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The only good agent is a fictional agent

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© St. Petersburg Times, published June 13, 2000

As you might have guessed, doctor, I have this problem with agents. Some days I want to tar and feather them, and other days I figure, heck, why waste the feathers?

They annoy me, Doc. I can't help it.

I am tired of agents cruising campuses to try to persuade athletes to turn pro. I am weary of agents who hold out players under contract. I am worn out by agents who demand trades. I'm tired of Tank, Drew, Master P and the rest of them.

Wait. Hold that thought. Turns out there is one agent I like. His name is Myron Bolitar, and what he has going for him is this: Someone made him up.

Bolitar, if you haven't caught up to him, is the brainchild of author Harlan Coben. Bolitar allegedly is a sports agent, although every time he gets near an athlete, a mystery breaks out, and Bolitar has to solve it with the help of friends, employees and an unhealthy knowledge of '70s television. If Miss Marple and Leigh Steinberg had a son, it would be Myron.

And so, because I've never interviewed a made-up character before (unless you count Dennis Rodman), I thought you might want to get to know Myron (through Coben, of course). Who knows? If we're nice enough, maybe he'll shoot Arliss.

So here goes. With apologies to Anne Rice, I call it Interview With a Bloodsucker:

Q: Myron, do you think being a fictional character holds you back as an agent, or do you think Drew Rosenhaus has shown it can be done?
A: Oh, it wouldn't be so bad if my creator made me a sleazoid like Rosenhaus. But no, he decides to make me honest because, let's face it, where else but in Fictionville can you have an honest sports agent? Still, saying "honest sports agent" is like saying "pleasing jungle rot" or "worthwhile toe jam." Sure, it hurts, and even itches, Gary, but what can I do?

Q: What do you think hurts you most as an agent -- that you have such a small office or that many of your clients seem to end up, well, dead?
A: Hold up a sec. Dead can be an awfully good career move. I find that I can still make money off their endorsements, especially if they go out in a blaze of glory. What I find more disturbing is the athlete that gently fades away. Pooey.

Q: What do you think of agents such as Tank Black, who is being sued by his clients for squandering millions of dollars?
A: I think his clients should give me a call right away. Can you, uh, print my 800 number for their benefit?

Q. In Darkest Fear, your new novel (released today), you find out you have an illegitimate son. Will this help you sign Evander Holyfield as a client?
A: Sadly, I only have one illegitimate child. Both the WBC and IBF require three, or two with a big payoff.

Q: Art Modell, Al Davis and Jerry Jones are in a room, and you have only two darts. Where do you throw?
A: Whoa, trick question. This is one of those great philosophical issues, like the one about the tree falling in the woods or which Catwoman on Batman was the sexiest (Julie Newmar, hands down). I guess I would try to play MacGyver -- throw the dart at some sort of detonator, and with that much gas in the room, ka-boom!

Q: Finish this sentence: I'd love to represent Mike Tyson, but I'd rather ...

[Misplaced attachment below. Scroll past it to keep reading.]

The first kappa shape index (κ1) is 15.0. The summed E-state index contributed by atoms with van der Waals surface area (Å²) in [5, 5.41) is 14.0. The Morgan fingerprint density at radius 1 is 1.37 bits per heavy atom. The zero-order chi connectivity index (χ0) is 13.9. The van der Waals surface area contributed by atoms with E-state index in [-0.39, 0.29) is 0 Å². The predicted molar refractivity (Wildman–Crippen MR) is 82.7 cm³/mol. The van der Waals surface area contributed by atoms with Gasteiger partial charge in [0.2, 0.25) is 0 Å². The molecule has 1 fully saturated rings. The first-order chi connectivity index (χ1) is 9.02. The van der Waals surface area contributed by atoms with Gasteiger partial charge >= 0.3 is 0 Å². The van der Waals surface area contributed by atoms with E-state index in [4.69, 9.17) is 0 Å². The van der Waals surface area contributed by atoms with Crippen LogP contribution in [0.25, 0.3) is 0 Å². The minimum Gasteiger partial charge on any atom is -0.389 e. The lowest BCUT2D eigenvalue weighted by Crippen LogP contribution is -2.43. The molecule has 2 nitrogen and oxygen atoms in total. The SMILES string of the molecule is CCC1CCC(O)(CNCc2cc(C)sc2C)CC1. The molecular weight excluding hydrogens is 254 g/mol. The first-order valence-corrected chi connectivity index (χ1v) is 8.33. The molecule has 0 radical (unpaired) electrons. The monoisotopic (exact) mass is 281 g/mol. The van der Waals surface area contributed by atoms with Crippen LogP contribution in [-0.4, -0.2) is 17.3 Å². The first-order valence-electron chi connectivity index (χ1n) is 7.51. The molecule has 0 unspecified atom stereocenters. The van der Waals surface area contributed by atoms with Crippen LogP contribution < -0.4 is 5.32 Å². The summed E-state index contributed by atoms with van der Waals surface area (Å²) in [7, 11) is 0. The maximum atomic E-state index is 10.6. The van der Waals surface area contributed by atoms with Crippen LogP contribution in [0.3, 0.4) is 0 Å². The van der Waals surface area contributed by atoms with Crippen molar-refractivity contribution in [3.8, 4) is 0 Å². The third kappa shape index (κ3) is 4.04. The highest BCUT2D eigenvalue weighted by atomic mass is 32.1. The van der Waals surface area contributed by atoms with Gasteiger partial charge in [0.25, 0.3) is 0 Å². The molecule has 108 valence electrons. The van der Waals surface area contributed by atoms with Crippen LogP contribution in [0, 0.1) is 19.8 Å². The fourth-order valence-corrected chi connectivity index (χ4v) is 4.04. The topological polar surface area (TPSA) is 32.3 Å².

A: Give birth.

Q: Jerry Maguire became famous by yelling "Show me the money." Has an owner ever shown you the money?
A: I saw Al Davis pay for something once. Okay, I'm lying.

Q. Which athlete would you most like to represent and why?
A: Tiger Woods. Because I think he's a quality young man who will do a lot for the sport and the betterment of society. Oh, and he makes a ton of dough.

Q: And least?
A: Ed Asner, though I liked him on the old Mary Tyler Moore Show.

Q. Ed Asner was an athlete?
A: Don't you remember that picture in Lou Grant's office of him playing college football? No photographs of his wife or daughter but a big, self-aggrandizing blowup of him in uniform. In my opinion, this helped usher in the Me Generation. Lou Grant was the cause of free agency. Either him or Bea Arthur, I forget which.

Q. Rumor has it you were once Dennis Rodman's agent. Does that explain the evening gown incident?
A: It wasn't an evening gown, darn it. It was a Versace! And why is it okay for Jennifer Lopez to wear one but when a sports agent tries to land some WNBA players by wearing talk-to-me clothes, well, that's all of a sudden an incident? Huh? Huh?

Q: Do agents get a discount on gold chains?
A: We usually borrow them from Jerry Jones. But those always turn green in a week.

Q: An agent called Florida sophomore Mike Miller 45 times during the college basketball season. What do you suppose they talked about?
A: I understand it was totally innocent. The agent thought it was a 900 sex line.

Q: Are bullets billable to the client or do you simply deduct them from your taxes?
A: I do both.

Q: Your agency includes two women who wrestled professionally. Does that reflect your taste in women?
A: I dated Tonya Harding once. Got all gussied up and took her to her favorite restaurant. Even let her super size her value meal. Still, hours later, when I left the trailer park, I felt empty. Sad, really.

Q: If Jeffrey Dahmer ran a 4.4 40-yard dash, how fierce would the competition be to be his agent?
A: Some agents would give an arm and a leg to sign him. Okay, feel free to groan.

Q: Should there be a Hall of Fame for agents, and if so, where should it be located?
A: You know where might be perfect? There's this condom dispenser in the bathroom of a strip joint ... er, uh, at least that's what people tell me.

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